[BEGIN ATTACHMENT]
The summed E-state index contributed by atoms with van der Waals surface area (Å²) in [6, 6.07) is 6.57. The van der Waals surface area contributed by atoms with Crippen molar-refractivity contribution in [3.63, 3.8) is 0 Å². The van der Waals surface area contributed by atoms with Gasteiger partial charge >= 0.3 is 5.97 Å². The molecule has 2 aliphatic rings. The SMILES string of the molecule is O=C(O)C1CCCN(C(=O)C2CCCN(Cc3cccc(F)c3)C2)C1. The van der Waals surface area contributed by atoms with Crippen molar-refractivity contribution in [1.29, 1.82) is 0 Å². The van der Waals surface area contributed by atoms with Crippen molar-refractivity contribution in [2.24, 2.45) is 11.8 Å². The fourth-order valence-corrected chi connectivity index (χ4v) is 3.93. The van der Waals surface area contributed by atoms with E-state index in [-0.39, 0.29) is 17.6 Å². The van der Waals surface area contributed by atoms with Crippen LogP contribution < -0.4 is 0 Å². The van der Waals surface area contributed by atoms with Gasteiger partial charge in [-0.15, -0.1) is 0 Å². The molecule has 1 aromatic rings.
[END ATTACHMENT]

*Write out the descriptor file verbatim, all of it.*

The summed E-state index contributed by atoms with van der Waals surface area (Å²) in [6, 6.07) is 6.57. The van der Waals surface area contributed by atoms with Crippen molar-refractivity contribution in [3.63, 3.8) is 0 Å². The van der Waals surface area contributed by atoms with Gasteiger partial charge >= 0.3 is 5.97 Å². The molecule has 2 aliphatic rings. The SMILES string of the molecule is O=C(O)C1CCCN(C(=O)C2CCCN(Cc3cccc(F)c3)C2)C1. The van der Waals surface area contributed by atoms with Crippen molar-refractivity contribution in [1.29, 1.82) is 0 Å². The van der Waals surface area contributed by atoms with Crippen molar-refractivity contribution in [2.24, 2.45) is 11.8 Å². The fourth-order valence-corrected chi connectivity index (χ4v) is 3.93. The van der Waals surface area contributed by atoms with E-state index in [-0.39, 0.29) is 17.6 Å². The van der Waals surface area contributed by atoms with Crippen LogP contribution < -0.4 is 0 Å². The van der Waals surface area contributed by atoms with Gasteiger partial charge in [-0.15, -0.1) is 0 Å². The molecule has 1 aromatic rings.